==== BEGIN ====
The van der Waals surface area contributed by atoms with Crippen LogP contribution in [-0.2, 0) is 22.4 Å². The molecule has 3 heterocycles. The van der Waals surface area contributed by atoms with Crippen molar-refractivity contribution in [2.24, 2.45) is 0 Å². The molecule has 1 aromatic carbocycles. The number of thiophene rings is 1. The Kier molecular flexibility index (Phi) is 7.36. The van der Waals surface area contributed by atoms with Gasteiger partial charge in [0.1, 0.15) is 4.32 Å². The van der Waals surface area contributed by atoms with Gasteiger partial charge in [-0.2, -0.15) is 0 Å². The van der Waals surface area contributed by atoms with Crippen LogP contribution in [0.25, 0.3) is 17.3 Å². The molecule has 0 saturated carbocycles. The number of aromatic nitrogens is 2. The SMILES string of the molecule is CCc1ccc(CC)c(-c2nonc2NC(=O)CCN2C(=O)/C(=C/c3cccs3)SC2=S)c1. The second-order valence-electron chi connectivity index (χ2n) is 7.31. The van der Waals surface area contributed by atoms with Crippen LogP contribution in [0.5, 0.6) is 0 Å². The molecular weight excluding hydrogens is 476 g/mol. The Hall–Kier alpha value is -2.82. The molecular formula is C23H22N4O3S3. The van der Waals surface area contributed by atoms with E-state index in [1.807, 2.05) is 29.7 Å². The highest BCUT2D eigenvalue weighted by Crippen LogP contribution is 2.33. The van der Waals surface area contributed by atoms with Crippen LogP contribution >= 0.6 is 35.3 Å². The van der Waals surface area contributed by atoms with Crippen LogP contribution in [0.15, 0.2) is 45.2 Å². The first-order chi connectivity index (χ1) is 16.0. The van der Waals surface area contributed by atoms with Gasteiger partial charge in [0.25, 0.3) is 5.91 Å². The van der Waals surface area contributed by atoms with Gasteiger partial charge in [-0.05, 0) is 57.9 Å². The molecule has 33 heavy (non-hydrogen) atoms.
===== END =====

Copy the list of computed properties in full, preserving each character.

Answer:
The van der Waals surface area contributed by atoms with Crippen LogP contribution in [-0.2, 0) is 22.4 Å². The molecule has 3 heterocycles. The van der Waals surface area contributed by atoms with Crippen molar-refractivity contribution in [2.24, 2.45) is 0 Å². The molecule has 1 aromatic carbocycles. The number of thiophene rings is 1. The Kier molecular flexibility index (Phi) is 7.36. The van der Waals surface area contributed by atoms with Gasteiger partial charge in [0.1, 0.15) is 4.32 Å². The van der Waals surface area contributed by atoms with Gasteiger partial charge in [-0.2, -0.15) is 0 Å². The van der Waals surface area contributed by atoms with Crippen LogP contribution in [0.25, 0.3) is 17.3 Å². The molecule has 0 saturated carbocycles. The number of aromatic nitrogens is 2. The SMILES string of the molecule is CCc1ccc(CC)c(-c2nonc2NC(=O)CCN2C(=O)/C(=C/c3cccs3)SC2=S)c1. The second-order valence-electron chi connectivity index (χ2n) is 7.31. The van der Waals surface area contributed by atoms with Crippen LogP contribution in [0.5, 0.6) is 0 Å². The molecular weight excluding hydrogens is 476 g/mol. The Hall–Kier alpha value is -2.82. The molecular formula is C23H22N4O3S3. The van der Waals surface area contributed by atoms with E-state index in [1.807, 2.05) is 29.7 Å². The highest BCUT2D eigenvalue weighted by Crippen LogP contribution is 2.33. The van der Waals surface area contributed by atoms with Crippen LogP contribution >= 0.6 is 35.3 Å². The van der Waals surface area contributed by atoms with Crippen LogP contribution in [0.15, 0.2) is 45.2 Å². The first-order chi connectivity index (χ1) is 16.0. The van der Waals surface area contributed by atoms with Gasteiger partial charge in [0.25, 0.3) is 5.91 Å². The van der Waals surface area contributed by atoms with Gasteiger partial charge in [-0.05, 0) is 57.9 Å². The molecule has 33 heavy (non-hydrogen) atoms.